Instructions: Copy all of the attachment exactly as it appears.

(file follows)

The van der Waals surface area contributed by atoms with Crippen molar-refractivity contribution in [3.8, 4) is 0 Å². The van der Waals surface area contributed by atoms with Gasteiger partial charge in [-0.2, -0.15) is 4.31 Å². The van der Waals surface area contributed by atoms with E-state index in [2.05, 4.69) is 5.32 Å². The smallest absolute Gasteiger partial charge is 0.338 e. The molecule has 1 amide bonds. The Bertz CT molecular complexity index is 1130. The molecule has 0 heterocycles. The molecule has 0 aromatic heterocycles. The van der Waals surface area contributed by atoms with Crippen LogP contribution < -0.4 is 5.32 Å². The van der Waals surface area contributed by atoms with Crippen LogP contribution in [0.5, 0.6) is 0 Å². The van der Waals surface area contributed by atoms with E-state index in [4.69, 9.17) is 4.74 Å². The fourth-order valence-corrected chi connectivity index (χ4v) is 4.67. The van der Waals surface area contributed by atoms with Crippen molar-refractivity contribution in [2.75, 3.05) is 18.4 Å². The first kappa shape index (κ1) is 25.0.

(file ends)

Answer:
The van der Waals surface area contributed by atoms with Crippen molar-refractivity contribution in [3.8, 4) is 0 Å². The van der Waals surface area contributed by atoms with Gasteiger partial charge in [-0.2, -0.15) is 4.31 Å². The van der Waals surface area contributed by atoms with E-state index in [2.05, 4.69) is 5.32 Å². The smallest absolute Gasteiger partial charge is 0.338 e. The molecule has 1 amide bonds. The Bertz CT molecular complexity index is 1130. The molecule has 0 heterocycles. The molecule has 0 aromatic heterocycles. The van der Waals surface area contributed by atoms with Crippen LogP contribution < -0.4 is 5.32 Å². The van der Waals surface area contributed by atoms with Crippen LogP contribution in [0.5, 0.6) is 0 Å². The van der Waals surface area contributed by atoms with E-state index in [4.69, 9.17) is 4.74 Å². The fourth-order valence-corrected chi connectivity index (χ4v) is 4.67. The van der Waals surface area contributed by atoms with Crippen molar-refractivity contribution in [2.75, 3.05) is 18.4 Å². The first kappa shape index (κ1) is 25.0.